01f2f37c4b7410b4792b5776143ac1fdb79888dc58I was allowed to hold my daughter for less than five minutes before they whisked her away to the children’s hospital next door, so doctors there could monitor her condition and decide if she would need surgery immediately.  Her dad snapped a couple of photos of Little A and mommy,  took a short video of our new baby girl, then sat down to listen as the nurses cleaned me up and Dr. Jacobs sewed me up (I required a single stitch, and thankfully it wasn’t painful after the epidural wore off.)

We were not able to see Addison for 24 hours, but the nurses made sure that I pumped every two hours so that Addison had food.  The next day, Chris wheeled me over to Cook’s in a wheelchair so that we could see our daughter.  Although she weighed 7 pounds and 1 ounce, she looked so tiny laying there in the incubator! We weren’t allowed to hold her, and had to settle for holding her hands.  She was so sweet, and looked perfect to me.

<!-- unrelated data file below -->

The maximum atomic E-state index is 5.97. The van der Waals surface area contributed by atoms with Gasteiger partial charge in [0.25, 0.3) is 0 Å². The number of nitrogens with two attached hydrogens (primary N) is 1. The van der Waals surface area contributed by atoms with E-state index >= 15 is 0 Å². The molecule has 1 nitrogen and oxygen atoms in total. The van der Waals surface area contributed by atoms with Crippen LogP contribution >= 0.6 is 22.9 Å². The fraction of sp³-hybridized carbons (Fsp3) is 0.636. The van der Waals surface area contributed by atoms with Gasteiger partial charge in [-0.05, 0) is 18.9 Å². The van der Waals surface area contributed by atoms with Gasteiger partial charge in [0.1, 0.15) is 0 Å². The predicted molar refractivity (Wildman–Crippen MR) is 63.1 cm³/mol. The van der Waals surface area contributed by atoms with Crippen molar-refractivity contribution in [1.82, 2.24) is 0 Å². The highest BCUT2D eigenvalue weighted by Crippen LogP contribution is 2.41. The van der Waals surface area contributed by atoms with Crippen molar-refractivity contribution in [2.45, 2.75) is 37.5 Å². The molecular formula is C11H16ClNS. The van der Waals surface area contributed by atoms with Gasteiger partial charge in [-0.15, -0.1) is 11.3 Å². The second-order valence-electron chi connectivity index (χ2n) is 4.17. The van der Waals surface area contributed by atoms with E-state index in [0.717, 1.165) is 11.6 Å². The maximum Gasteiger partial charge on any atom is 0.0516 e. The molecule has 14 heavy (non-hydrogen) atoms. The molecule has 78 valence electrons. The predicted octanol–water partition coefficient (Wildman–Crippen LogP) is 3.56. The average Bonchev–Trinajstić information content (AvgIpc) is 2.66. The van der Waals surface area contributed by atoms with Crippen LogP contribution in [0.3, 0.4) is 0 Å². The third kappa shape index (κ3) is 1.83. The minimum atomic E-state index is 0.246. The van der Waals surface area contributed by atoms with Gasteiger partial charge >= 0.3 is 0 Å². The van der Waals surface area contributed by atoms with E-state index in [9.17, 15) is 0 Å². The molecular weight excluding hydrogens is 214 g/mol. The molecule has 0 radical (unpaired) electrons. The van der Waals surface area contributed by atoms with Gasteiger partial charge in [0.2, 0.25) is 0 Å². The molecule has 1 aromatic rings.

Addison spent six days in the NICU, and we were finally able to bring her home on Easter Sunday.  The cardiology team explained to us that she would be going home with a pulse oximeter machine so that we could “spot check” her oxygen levels daily.  We were told that anything above 75% was good, and that if her O2 levels dipped below 75% we needed to take her to a hospital right away.  We were so afraid that something was going to happen to her that Chris and I took turns sleeping so that one of us was always awake to monitor her. Her skin was dark and dusky, and we were unaware until much later that this was a symptom of her heart condition.